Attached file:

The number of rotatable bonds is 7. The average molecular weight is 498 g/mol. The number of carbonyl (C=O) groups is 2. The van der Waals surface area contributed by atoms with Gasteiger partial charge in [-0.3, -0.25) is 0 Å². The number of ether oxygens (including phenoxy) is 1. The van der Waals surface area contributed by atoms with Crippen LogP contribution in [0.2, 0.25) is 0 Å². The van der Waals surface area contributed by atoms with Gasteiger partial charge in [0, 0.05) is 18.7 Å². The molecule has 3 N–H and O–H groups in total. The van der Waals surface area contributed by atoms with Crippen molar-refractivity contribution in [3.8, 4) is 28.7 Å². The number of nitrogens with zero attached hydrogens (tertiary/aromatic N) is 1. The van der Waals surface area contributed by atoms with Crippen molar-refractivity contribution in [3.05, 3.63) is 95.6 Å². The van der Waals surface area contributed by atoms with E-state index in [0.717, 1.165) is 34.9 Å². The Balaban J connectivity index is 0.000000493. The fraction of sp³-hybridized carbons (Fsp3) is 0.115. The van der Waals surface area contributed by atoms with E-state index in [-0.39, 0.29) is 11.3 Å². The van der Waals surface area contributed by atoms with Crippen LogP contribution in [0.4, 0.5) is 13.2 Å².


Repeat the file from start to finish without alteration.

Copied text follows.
The number of rotatable bonds is 7. The average molecular weight is 498 g/mol. The number of carbonyl (C=O) groups is 2. The van der Waals surface area contributed by atoms with Gasteiger partial charge in [-0.3, -0.25) is 0 Å². The number of ether oxygens (including phenoxy) is 1. The van der Waals surface area contributed by atoms with Crippen LogP contribution in [0.2, 0.25) is 0 Å². The van der Waals surface area contributed by atoms with Gasteiger partial charge in [0, 0.05) is 18.7 Å². The molecule has 3 N–H and O–H groups in total. The van der Waals surface area contributed by atoms with Crippen molar-refractivity contribution in [3.8, 4) is 28.7 Å². The number of nitrogens with zero attached hydrogens (tertiary/aromatic N) is 1. The van der Waals surface area contributed by atoms with Crippen molar-refractivity contribution in [3.05, 3.63) is 95.6 Å². The van der Waals surface area contributed by atoms with E-state index in [0.717, 1.165) is 34.9 Å². The Balaban J connectivity index is 0.000000493. The fraction of sp³-hybridized carbons (Fsp3) is 0.115. The van der Waals surface area contributed by atoms with E-state index in [-0.39, 0.29) is 11.3 Å². The van der Waals surface area contributed by atoms with Crippen LogP contribution in [0.4, 0.5) is 13.2 Å².